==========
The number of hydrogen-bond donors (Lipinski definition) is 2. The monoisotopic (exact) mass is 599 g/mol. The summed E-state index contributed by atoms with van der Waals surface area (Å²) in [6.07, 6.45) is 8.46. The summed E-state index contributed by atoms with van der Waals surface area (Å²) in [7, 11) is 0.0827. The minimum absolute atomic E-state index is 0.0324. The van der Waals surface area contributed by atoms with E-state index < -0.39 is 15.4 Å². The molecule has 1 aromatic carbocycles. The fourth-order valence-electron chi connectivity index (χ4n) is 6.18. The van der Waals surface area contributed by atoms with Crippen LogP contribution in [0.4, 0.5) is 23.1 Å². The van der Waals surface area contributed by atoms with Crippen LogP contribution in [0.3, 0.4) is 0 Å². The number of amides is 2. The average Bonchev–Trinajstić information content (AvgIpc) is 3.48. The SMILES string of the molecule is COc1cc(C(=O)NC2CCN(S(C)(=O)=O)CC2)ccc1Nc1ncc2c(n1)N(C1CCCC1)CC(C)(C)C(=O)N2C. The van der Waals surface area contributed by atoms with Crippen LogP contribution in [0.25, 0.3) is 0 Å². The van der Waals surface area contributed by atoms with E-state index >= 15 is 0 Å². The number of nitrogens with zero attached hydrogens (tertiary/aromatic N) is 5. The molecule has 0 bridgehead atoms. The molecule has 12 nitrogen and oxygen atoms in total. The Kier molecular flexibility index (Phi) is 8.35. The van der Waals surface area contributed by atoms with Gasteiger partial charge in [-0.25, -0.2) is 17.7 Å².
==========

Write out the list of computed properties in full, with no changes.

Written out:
The number of hydrogen-bond donors (Lipinski definition) is 2. The monoisotopic (exact) mass is 599 g/mol. The summed E-state index contributed by atoms with van der Waals surface area (Å²) in [6.07, 6.45) is 8.46. The summed E-state index contributed by atoms with van der Waals surface area (Å²) in [7, 11) is 0.0827. The minimum absolute atomic E-state index is 0.0324. The van der Waals surface area contributed by atoms with E-state index < -0.39 is 15.4 Å². The molecule has 1 aromatic carbocycles. The fourth-order valence-electron chi connectivity index (χ4n) is 6.18. The van der Waals surface area contributed by atoms with Crippen LogP contribution in [0.4, 0.5) is 23.1 Å². The van der Waals surface area contributed by atoms with Crippen LogP contribution in [0.3, 0.4) is 0 Å². The number of amides is 2. The average Bonchev–Trinajstić information content (AvgIpc) is 3.48. The SMILES string of the molecule is COc1cc(C(=O)NC2CCN(S(C)(=O)=O)CC2)ccc1Nc1ncc2c(n1)N(C1CCCC1)CC(C)(C)C(=O)N2C. The van der Waals surface area contributed by atoms with Crippen LogP contribution in [0.25, 0.3) is 0 Å². The van der Waals surface area contributed by atoms with E-state index >= 15 is 0 Å². The number of nitrogens with zero attached hydrogens (tertiary/aromatic N) is 5. The molecule has 0 bridgehead atoms. The molecule has 12 nitrogen and oxygen atoms in total. The Kier molecular flexibility index (Phi) is 8.35. The van der Waals surface area contributed by atoms with Gasteiger partial charge in [-0.25, -0.2) is 17.7 Å².